Jesus... stretched out his hand, and touched him, saying `Be clean'. And immediately the leprosy left him. Lk 5:13
It remains one of the sad facts about society today that the medical truth that leprosy is not one of the really contagious disease has not `got through' to ordinary people. Leprosy sufferers are still shunned in many `civilisations' and in some parts of the world are still made to live in isolated communities. Indeed, to the shame of `Christians', there have been `Christian' hospitals that would not admit leprosy patients, for fear of what their respectable patients might think. Sad to say, the loose way in which the word `leper' is still used in current English contributes to the perpetuation of this unhealthy view of the disease. Prominent politicians have referred to those they considered moral outcasts as `the lepers of our society'. Perhaps as a start we as Christian doctors should never allow such usage of the word to go unchallenged. Certainly we should erase the word `leper' from our personal vocabulary.
Did Jesus know the medical facts about leprosy when he healed the man? When he `emptied himself' to become a man, did he allow himself in some respects to share the limited information available to those around him, and to share their real fear of contagion? We do now know. If he did, then his action showed courage. But even if he knew that leprosy does not pass itself on by a mere touch, he would still have had to overcome that initial revulsion that even we with our reassuring knowledge have to overcome when we first touch one of those patients more hideously affected by the disease.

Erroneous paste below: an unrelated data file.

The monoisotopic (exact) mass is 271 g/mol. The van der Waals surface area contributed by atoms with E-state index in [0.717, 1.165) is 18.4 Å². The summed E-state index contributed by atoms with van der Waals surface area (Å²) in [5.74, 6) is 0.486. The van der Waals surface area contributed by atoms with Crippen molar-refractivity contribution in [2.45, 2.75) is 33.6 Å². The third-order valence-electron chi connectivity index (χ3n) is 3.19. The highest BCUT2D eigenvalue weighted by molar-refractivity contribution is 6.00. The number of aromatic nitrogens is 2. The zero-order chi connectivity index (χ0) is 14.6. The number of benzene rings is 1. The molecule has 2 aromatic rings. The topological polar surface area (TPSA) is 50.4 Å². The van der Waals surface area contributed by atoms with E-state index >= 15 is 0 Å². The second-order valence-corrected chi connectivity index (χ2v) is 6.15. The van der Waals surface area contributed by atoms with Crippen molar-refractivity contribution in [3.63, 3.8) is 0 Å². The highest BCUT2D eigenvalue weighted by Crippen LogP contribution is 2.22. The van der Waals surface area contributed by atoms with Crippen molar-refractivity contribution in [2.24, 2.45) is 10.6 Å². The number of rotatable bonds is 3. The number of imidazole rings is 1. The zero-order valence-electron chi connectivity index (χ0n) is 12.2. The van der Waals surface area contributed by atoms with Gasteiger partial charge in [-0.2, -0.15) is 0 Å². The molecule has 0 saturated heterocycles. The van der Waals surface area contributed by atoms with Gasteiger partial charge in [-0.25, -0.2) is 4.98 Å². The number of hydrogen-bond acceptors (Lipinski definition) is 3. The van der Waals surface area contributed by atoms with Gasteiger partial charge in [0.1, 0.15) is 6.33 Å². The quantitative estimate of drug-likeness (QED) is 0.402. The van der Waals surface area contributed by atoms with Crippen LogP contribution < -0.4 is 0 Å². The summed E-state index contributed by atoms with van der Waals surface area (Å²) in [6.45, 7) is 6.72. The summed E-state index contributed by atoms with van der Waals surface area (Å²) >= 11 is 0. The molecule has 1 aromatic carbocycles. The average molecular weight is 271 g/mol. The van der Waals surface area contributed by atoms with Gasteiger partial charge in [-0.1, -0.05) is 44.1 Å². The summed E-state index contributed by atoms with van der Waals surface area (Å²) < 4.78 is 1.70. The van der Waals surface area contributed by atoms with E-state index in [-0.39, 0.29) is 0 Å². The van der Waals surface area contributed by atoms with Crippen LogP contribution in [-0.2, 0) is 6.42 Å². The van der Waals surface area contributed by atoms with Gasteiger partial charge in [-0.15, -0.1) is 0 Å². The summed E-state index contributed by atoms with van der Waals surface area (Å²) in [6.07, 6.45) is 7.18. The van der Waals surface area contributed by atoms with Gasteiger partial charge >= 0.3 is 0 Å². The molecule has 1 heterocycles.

But for Jesus there was another aspect. He touched the man, despite the fact that there was no need (Lk 7:10. Mt 8:13); he could heal at a distance. In doing so, he shared the man's ceremonial uncleanness (Lv 22:5-6) and would then himself run the risk of being an outcast. But that was so like him. Not the easy way, but, if necessary, the costly sacrificial way. The same attitude took him to the Cross.
Help me, Lord, always to see the other person's need, as you did.
And in seeking to help, grant me grace to forget myself.
Further reading: Lk 5:12-16. Is 53:4-6. Mt 27:45-46.